Reviews the academic literature on job quality, fleshing out what we can understand by this strapline and proposes a usable and meaningful approach to measuring job quality. This research makes an important contribution in thought leadership for a fundamental aspect of working life.
The 2017 Taylor review commissioned by the UK government has led to renewed attention to understanding, measuring and improving the quality of work and employment. It is clear that to fully understand the interrelationships between our economies and societies, we need a broader conception of good quality work and employment than the standard econometric measures give. The raw figures of how many jobs there are and what financial value they produce are quite simply not enough.
There are a number of aspects of jobs to explore. As well as well-being at work, we can also look at employees’ opportunities to progress and develop as professionals, job complexity and skills used, employee voice. All these factors and more can be hugely influential in people’s working lives.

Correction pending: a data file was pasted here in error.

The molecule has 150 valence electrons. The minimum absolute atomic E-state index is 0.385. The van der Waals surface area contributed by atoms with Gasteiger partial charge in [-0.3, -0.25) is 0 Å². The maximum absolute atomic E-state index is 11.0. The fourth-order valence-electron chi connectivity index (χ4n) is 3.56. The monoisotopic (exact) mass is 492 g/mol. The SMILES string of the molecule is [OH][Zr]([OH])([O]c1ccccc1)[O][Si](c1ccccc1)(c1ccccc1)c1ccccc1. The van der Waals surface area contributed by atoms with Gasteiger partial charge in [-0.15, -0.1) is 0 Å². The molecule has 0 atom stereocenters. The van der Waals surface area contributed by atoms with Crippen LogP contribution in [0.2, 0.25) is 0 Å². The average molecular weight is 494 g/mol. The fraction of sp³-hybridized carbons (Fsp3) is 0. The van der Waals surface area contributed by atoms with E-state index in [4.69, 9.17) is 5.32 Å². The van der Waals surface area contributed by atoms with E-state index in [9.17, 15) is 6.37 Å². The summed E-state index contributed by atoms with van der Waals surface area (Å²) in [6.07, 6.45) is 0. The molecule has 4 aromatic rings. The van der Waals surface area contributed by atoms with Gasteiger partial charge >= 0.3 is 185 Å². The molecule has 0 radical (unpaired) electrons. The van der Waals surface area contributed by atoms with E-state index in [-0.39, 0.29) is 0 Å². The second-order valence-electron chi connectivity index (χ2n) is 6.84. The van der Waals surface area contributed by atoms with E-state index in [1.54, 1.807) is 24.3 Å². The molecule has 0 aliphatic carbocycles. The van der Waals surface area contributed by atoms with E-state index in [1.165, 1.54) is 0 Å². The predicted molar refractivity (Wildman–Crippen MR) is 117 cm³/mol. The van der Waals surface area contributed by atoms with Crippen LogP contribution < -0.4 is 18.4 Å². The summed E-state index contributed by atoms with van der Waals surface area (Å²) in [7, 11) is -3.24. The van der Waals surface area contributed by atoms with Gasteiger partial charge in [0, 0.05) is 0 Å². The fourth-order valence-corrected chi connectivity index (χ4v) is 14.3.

Describing job quality in a comprehensive and consistent way, and measuring it robustly are both crucial tasks. They will develop our understanding of work and employment, helping us build a cohesive body of knowledge, and will also galvanise action.
Part 1 reviews the academic literature on job quality, to both flesh out what we can understand by this strapline and propose a usable and meaningful approach to measuring job quality. Part 2 reviews existing measures of job quality, highlighting strengths and weaknesses.
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